Burleigh Castle
Burleigh Castle
Burleigh is a fortified tower house built around 1500 AD. The house stands roofless but is otherwise remarkably complete and unaltered.
Around 1445 Sir John Balfour bought land here at Milnathort and built a timber manor house surrounded by a moat. Nothing remains of that first Burleigh Castle beyond traces of a ditch to the west of the present castle building. About 50 years later that early moated manor was replaced by an imposing stone tower house with a quadrangular courtyard.

All that remains of the courtyard buildings is the west range, linked to a beautifully preserved tower. The Balfours wanted their new house to be a statement of their wealth, and so created a long avenue of trees to mar the official approach to the castle from the west.

The 5th Lord Balfour of Burleigh had a turbulent life. He was accused of murdering a schoolmaster who had married his childhood sweetheart, and was sentenced to death in 1707. He escaped from the Tolbooth in Edinburgh by trading clothes with his sister. He hid for a time in a tree near the castle until he escaped overseas to France. He returned in 1715 to fight for James Stuart in the First Jacobite Rising. When the Jacobite cause floundered, Balfour was forced to flee back to France, where he died. His estates were granted to the Irwin family, then in time to the Grahams of nearby Kinross.

The south west tower
The south west tower
The most important building at Burleigh was the tower house, built in the north west corner of the courtyard. This was three storeys high, plus an attic, and was defended by a parapet with three angle turrets and a caphouse on the fourth side to house a spiral stair. The top floors are now roofless, though the vaulted cellar is still intact.

Linking the tower house to the south west tower is the west wall, pierced by the main entrance arch. The entrance was once defended by a two-storey gatehouse, but this is now gone.

Though the tower house was the main residence of the Balfour family, the most interesting building is the south west tower bult by Sir James Balfour of Pittendreich and his wife, Margaret Balfour, of Burleigh.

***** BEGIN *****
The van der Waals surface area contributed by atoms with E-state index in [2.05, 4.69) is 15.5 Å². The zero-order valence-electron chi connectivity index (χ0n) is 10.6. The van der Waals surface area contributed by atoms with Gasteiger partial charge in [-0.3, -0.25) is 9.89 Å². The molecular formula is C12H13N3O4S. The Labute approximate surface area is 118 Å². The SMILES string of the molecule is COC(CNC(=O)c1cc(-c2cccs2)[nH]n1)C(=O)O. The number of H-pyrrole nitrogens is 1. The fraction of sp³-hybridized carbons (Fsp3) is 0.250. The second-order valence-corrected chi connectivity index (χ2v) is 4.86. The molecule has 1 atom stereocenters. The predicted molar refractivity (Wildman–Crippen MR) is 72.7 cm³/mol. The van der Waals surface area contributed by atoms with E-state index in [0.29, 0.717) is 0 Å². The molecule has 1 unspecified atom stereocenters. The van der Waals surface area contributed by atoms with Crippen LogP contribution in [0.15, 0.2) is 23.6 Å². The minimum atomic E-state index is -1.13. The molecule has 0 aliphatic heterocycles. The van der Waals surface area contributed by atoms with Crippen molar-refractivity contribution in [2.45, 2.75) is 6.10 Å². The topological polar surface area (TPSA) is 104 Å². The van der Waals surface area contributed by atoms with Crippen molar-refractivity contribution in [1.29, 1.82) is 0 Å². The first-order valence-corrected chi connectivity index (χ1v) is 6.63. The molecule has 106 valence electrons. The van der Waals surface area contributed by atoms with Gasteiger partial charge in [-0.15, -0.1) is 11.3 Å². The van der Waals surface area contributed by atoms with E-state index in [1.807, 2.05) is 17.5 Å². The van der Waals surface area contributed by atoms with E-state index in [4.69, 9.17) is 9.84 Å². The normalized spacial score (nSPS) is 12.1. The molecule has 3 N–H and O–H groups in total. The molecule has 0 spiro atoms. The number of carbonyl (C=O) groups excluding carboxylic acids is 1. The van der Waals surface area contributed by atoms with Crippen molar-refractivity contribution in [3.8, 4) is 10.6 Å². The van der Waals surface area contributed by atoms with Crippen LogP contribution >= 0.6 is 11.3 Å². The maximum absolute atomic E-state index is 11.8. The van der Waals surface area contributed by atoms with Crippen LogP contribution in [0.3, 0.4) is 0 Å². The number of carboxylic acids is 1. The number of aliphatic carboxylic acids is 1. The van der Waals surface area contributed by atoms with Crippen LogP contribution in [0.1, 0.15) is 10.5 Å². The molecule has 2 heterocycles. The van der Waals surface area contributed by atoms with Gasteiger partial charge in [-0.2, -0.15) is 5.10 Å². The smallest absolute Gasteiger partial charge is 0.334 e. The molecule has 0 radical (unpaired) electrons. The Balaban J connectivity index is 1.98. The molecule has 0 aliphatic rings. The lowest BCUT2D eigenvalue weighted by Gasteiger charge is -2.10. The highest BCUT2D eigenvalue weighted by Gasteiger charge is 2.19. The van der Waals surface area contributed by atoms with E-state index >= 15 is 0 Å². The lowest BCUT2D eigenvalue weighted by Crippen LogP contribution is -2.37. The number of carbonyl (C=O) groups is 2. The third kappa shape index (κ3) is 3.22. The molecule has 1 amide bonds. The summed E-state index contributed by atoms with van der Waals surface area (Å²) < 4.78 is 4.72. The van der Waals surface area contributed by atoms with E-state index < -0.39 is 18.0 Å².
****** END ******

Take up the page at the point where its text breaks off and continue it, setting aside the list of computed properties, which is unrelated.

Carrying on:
This tower a fantasy construction, much like Claypotts Castle, with an upper rectangular storey corbelled out over the ground floor and decorative embellishments like skewputts (a carved stone projecting out from the bottom of the roof). The skewputts are carved with the date 1582. The tower retains its roof.

Both the tower and the tower house have gunports at the base and the tower caphouse has small pistol holes. It seems likely that these were provided for ornamental effect rather than any serioius effort at defence.

The castle from the south west
The castle from the south west


Burleigh Castle is an excellent example of Scottish baronial architecture, in a very good state of preservation. The castle is in the care of Historic Scotland and (in theory) keys for the tower can be obtained from one of the nearby houses in Burleigh Castle Steading at any reasonable time.

I say 'in theory' because on our last visit there was no answer at the cottage where the keyholders live. We talked to a neighbour who was very puzzled, saying that there is almost always someone home to give out the castle keys. Maybe we were just unlucky, but it seems like a better solution could be found so that visitors do not have to cross their fingers and hope that the keyholder will be home when they visit.

Having said that, the castle remains are extremely impressive. The south west tower is a beautiful example of a corbelled construction, and the rectangular top above the circular base is very eye-catching. You can easily examine the west wall and both towers, and see remains of the moat on one side of the site.

One other point to mention is that there did not appear to be any signpost to the castle off the A91 or B966 in Milnathort. Trust me, its there! Just take the A911 from the centre of Milnathort, towards Balgedie, and you will come to the castle directly beside the road just past the last few houses in Milnathort.